Perfume Perfume

Perfume
Perfume

Source: Made How & Wikipedia

Introduction
Perfume is a mixture of fragrant essential oil and aroma c o mp o u n d s , f i x a t i ve s , a n d solvents used to give the human body, objects, and living spaces a p l e a s a n t s me l l . Perfume is associated in many cultures with the sensual and romantic side of life.

Bottles of some notable commercial perfumes: (clockwise from top left) Bois De Violette, Serge Lutens, 1992; Angel, Thierry Mugler, 1994; Shalimar, Guerlain, 1925; Beyond Paradise, Estée Lauder, 2003; No. 5, Chanel, 1921 (Pre-1950 bottle); Cabochard, Parfums Grès, 1959 (original bottle); Bellodgia, Caron, 1927; Arpège, Lanvin, 1927 (original bottle); Nombre Noir, Shiseido, 1981; Mitsouko, Guerlain, 1919; Pour Un Homme, Caron, 1934.

The United States is the world's largest perfume market with annual sales totaling several billions of dollars." Many ancient perfumes were made by extracting natural oils from plants through pressing and steaming. Many natural and man-made materials have been used to make perfume to apply to the skin and clothing. true perfumes are defined as extracts or essences and contain a percentage of oil distilled in alcohol. " While fragrant liquids used for the body are often considered perfume. temperature. Today. Perfume comes from the Latin "per" meaning "through" and "fumum. Some products are even perfumed with industrial odorants to mask unpleasant smells or to appear " u n s c e n t e d . no perfume will smell exactly the same on any two people. humans have attempted to mask or enhance their own odor by using perfume. which emulates nature's pleasant smells. or to scent the air.Background Since the beginning of recorded history. to put in cleaners and cosmetics. . most perfume is used to scent bar soaps." or "smoke. Water is also used. and body odors. The oil was then burned to scent the air. Because of differences in body chemistry.

They soaked aromatic wood. Their word for perfume has been translated as "fragrance of the gods. perfume was primarily an Oriental art. The early Egyptians also perfumed their dead and often assigned specific fragrances to deities. "Perfumes are foods that reawaken the spirit. Europeans discovered the healing properties of fragrance during the 17th century. It spread to Europe when 13th century Crusaders brought back samples from Palestine to England. For hundreds of years after the fall of Rome. France. cinnamon. gum. and resins in water and oil and used the liquid as a fragrant body lotion. Three Wise Men visited the baby Jesus carrying myrrh and frankincense. Ancient Egyptians burned incense called kyphi²made of henna. Doctors treating plague victims covered their mouths and noses with leather pouches holding pungent cloves. cinnamon.History According to the Bible. and Italy. . and spices which they thought would protect them from disease. and juniper²as religious offerings." It is said that the Moslem prophet Mohammed wrote.³ Eventually Egyptian perfumery influenced the Greeks and the Romans. myrrh.

Visitors were often doused with perfume. . furniture. Royal guests bathed in goat's milk and rose petals. aromatics were contained in lockets and the hollow heads of canes to be sniffed by the owner. made from nitric acid and benzene. It was at this time that Grasse. b e c a m e a l e a d i n g p r o d u c e r o f p e r f u m e s . In 1868. It was not until the late 1800s. in England. and dried flowers were placed in bowls throughout the palace to freshen the air. Meanwhile. This synthetic mixture gave off an almond smell and was often used to scent soaps.History Perfume then came into widespread use among the monarchy. Englishman William Perkin synthesized coumarin from the South American tonka b e a n t o c r e a t e a f r a g ra n c e t h a t s m e l l e d l i k e f r e s h l y s o w n h a y. and tableware. The first synthetic perfume was nitrobenzene. which also was sprayed on clothing. a region of southern France where many flowering plant varieties grow." His court contained a floral pavilion filled with fragrances. France's King Louis XIV used it so much that he was called the "perfume king. that perfumes could be mass marketed. when synthetic chemicals were used. walls.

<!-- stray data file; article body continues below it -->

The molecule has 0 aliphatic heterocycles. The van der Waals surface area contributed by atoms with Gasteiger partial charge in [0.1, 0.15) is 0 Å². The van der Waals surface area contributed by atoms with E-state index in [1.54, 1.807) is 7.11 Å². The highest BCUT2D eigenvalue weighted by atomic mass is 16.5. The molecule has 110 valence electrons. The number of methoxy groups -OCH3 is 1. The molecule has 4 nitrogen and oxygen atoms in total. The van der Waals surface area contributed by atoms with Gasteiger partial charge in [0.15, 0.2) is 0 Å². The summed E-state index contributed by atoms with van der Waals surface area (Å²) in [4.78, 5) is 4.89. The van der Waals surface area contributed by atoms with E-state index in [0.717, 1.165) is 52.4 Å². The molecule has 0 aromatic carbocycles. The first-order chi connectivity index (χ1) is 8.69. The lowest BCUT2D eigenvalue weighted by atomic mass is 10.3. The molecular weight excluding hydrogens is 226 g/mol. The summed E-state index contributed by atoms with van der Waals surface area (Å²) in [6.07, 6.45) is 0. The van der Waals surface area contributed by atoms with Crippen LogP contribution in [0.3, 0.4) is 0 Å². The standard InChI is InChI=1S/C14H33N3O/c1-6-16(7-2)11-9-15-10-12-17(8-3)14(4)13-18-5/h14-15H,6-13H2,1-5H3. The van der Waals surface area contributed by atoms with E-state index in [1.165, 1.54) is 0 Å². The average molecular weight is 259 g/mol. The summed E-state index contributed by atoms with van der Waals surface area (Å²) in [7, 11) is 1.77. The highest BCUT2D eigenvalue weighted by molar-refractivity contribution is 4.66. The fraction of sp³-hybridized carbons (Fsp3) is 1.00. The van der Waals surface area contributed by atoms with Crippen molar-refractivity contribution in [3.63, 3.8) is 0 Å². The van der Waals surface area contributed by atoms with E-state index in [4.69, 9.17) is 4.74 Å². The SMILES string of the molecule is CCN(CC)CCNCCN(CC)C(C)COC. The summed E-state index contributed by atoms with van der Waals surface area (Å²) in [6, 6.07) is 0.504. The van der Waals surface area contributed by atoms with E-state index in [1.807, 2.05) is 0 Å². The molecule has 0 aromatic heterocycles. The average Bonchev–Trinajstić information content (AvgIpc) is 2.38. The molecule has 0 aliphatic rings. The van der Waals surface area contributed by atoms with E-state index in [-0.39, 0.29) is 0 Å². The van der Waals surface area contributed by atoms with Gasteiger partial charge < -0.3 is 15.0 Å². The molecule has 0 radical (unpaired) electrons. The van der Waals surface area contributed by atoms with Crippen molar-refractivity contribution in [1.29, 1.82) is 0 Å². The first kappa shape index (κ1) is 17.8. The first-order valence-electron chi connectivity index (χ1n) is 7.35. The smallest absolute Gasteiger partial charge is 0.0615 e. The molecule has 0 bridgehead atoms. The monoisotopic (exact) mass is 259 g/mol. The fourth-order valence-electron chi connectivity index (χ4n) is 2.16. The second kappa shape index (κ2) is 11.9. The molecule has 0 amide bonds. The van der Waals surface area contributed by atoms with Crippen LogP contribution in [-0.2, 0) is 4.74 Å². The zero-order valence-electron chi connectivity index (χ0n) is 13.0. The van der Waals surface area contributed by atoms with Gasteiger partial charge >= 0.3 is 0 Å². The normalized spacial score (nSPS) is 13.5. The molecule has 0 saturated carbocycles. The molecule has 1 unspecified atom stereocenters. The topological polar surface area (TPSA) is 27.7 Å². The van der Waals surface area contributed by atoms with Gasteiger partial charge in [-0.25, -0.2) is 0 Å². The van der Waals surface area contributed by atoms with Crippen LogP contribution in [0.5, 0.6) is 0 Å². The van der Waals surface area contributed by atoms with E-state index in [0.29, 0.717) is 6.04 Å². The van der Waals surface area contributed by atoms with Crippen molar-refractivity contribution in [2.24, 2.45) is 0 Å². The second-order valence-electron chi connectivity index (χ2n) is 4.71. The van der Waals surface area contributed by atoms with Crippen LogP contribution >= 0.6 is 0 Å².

Egyptian scene depicting t h e p r e p ar a t i on o f L i l y p e r f u m e . whether light a n d f l o w e r y o r d a r k a n d m u s k y. narcissus. and hyacinth. Francis Despard Dodge created citronellol²an alcohol with rose-like odor²by experimenting with citronella. newl y in vent ed glass b ottles we re ma de large ly to hol d pe rf umes. lily of the valley. In the United States. The earliest specimens date back to about 1000 B. The crafting of perfume bottles spread into Europe and reached its peak in Venice in the 18th century. In different variations. Just as the art of perfumery progressed through the centuries. so did the art of the perfume bottle. which is derived from citronella oil and has a lemon-like odor. In ancient Egypt. Perfume bottles were often as elaborate and exotic as the oils they contained.C.History Ferdinand Tiemann of the University of Berlin created synthetic violet and vanilla. Today perfume bottles are designed by the manufacturer to reflect the character of the fragrance inside. when glass containers assumed the shape of small animals or had pastoral scenes painted on them. this synthetic compound gives off the scents of sweet pea.